Planning for the inevitable cyber breach

Have a plan in place, but remain flexible

Look out over the ramparts of cyber defense and you’ll see that there are barbarians at the firewalls, an ever-diversifying lineup of hackers, corporate spies and foreign agents hell-bent on compromising the data of your corporation. Add to that the increasing scrutiny that regulatory agencies are applying to those who “allow” their sensitive information to be compromised, and you’ve got a recipe for cyber disaster.

While outright prevention of attacks is impossible, mitigating the effects of a data breach and the reputational damage associated with is something that organizations can aspire to. That being said, it can take a considerable effort to make it happen, and it also requires that corporations embrace this challenging new reality.

At the 2014 SuperConference, the session “Primer to Cyber Security Incident Response Plan” examined exactly what corporations were up against, and tapped a number of industry experts to give their advice for developing plans to combat the issues.

In the words of Scott Vernick, partner at Fox Rothschild LLP and moderator of the panel, “looking at the 2013 statistics, 90 percent of companies reported they’ve been hacked. There are only two types of companies, those that have been hacked and those that don’t know they’ve been hacked.”

The first step to combatting a breach is putting together a preliminary blueprint, but as Vernick pointed out, tactical plans can be as much of a blessing as a curse. On the one hand, while they provide an actionable list of instructions on what to do, on the other, they can be cumbersome or restrictive when taken too literally.

For Gretchen Herault, deputy chief privacy officer at Nuance Communication, ensuring that there is wiggle room within that plan is essential. “It doesn’t have to be specific down to who does what and when, but if you’re planning for battle you have to have a plan. Granted, when that battle starts that all goes out the window and you do what comes naturally, but at least you have a starting point,” she says. “People need a script to read off of. As the situation evolved you might have to go off that script a little bit, but you need that framework to give everyone the lanes to swim in.”

Shannon Couffer, director, regulatory law, legal services and administration for Walgreens, agreed that a level of flexibility is key to a successful plan. “Breaches never happen when you have the luxury of time, they happen in the instant and you have to respond in that instant. So having a plan that anyone can pick up and run with is a strength,” Couffer says.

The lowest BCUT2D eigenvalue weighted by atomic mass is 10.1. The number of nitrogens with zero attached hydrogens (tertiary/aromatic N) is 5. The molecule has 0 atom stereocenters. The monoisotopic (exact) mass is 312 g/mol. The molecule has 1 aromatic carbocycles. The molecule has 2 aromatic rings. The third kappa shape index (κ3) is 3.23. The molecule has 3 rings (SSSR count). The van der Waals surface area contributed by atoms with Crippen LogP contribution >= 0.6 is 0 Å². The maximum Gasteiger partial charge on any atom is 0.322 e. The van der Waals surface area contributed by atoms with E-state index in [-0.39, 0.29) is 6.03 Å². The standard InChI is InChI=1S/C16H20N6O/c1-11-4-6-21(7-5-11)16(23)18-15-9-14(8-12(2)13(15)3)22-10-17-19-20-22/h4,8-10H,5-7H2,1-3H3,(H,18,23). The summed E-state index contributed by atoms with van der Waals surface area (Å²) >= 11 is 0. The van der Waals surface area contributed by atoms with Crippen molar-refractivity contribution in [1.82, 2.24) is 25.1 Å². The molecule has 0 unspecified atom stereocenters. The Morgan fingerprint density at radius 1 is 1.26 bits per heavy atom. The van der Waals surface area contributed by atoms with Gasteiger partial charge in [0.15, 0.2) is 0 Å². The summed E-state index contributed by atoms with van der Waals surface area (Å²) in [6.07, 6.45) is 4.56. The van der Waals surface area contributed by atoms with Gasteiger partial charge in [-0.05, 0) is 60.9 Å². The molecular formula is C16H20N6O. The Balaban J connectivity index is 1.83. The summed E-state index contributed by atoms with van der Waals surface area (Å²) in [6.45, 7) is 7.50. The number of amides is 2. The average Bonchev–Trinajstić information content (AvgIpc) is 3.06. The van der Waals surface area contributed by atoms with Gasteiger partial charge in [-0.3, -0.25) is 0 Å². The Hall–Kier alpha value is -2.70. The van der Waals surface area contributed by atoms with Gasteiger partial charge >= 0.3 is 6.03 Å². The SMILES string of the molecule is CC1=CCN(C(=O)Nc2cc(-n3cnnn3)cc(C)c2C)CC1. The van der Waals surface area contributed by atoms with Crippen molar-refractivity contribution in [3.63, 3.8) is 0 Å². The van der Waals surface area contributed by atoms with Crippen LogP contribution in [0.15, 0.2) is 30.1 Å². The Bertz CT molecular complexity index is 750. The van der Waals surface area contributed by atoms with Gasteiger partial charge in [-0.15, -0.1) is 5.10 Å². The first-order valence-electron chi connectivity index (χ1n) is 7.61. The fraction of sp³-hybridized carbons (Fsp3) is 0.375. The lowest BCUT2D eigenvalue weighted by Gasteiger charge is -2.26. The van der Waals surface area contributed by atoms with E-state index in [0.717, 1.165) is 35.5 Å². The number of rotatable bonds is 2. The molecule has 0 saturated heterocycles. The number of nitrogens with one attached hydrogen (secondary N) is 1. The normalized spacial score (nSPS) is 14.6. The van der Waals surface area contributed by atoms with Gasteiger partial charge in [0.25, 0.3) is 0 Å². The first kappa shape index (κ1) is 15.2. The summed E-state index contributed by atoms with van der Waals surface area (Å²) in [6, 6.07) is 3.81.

Regardless of how succinct or illustrative the plan turns out to be, Deitzah Raby , assistant general counsel & privacy officer, of Hill-Rom Holdings, Inc., says that the whoever is responsible for overall cyber protection needs to ensure that the key stakeholders are involved, “The two most critical groups to me are legal and the IT security group,” Raby says. “They’re most likely the ones who first become aware of the incident, whether they find it themselves or hear from external parties.  If you’re not already working closely with security, it’s wise to make sure you get to know them and understand the things they work on. One you’ve confirmed the breach, then I think you need to expand the group further to include all the other stakeholders.”

But a plan of action alone is not enough to save the day from a data breach. The group agreed that identifying where the information is, and knowing inside and out what could potentially be affected is also a critical component of breach mitigation. Those in charge of protecting information should readily know, what info is where, whether or not the information was stored electronically,  if it was encrypted, and whether or not it could be acquired by an unauthorized user.

And when the inevitable breach does happen, the choice to alert users should not be taken lightly, nor should offering compensation to those affected. Herault says that at a previous employer, a massive data breach resulted in the company shelling out millions to offer credit monitoring software anyone whose information had been stolen. Only one person ultimately signed up.

 

For more on cyber security issues, check out these stories:

Snapchat and FTC settle allegations that app not as secure as it claims

A step-by-step guide to addressing corporate data privacy and security (Part 3)

The ‘reasonable’ guide to data privacy and cybersecurity

Associate Editor

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Chris DiMarco

Chris DiMarco, Associate Editor of InsideCounsel magazine, has a background in multimedia production with previous involvement in projects in which he developed and created content...

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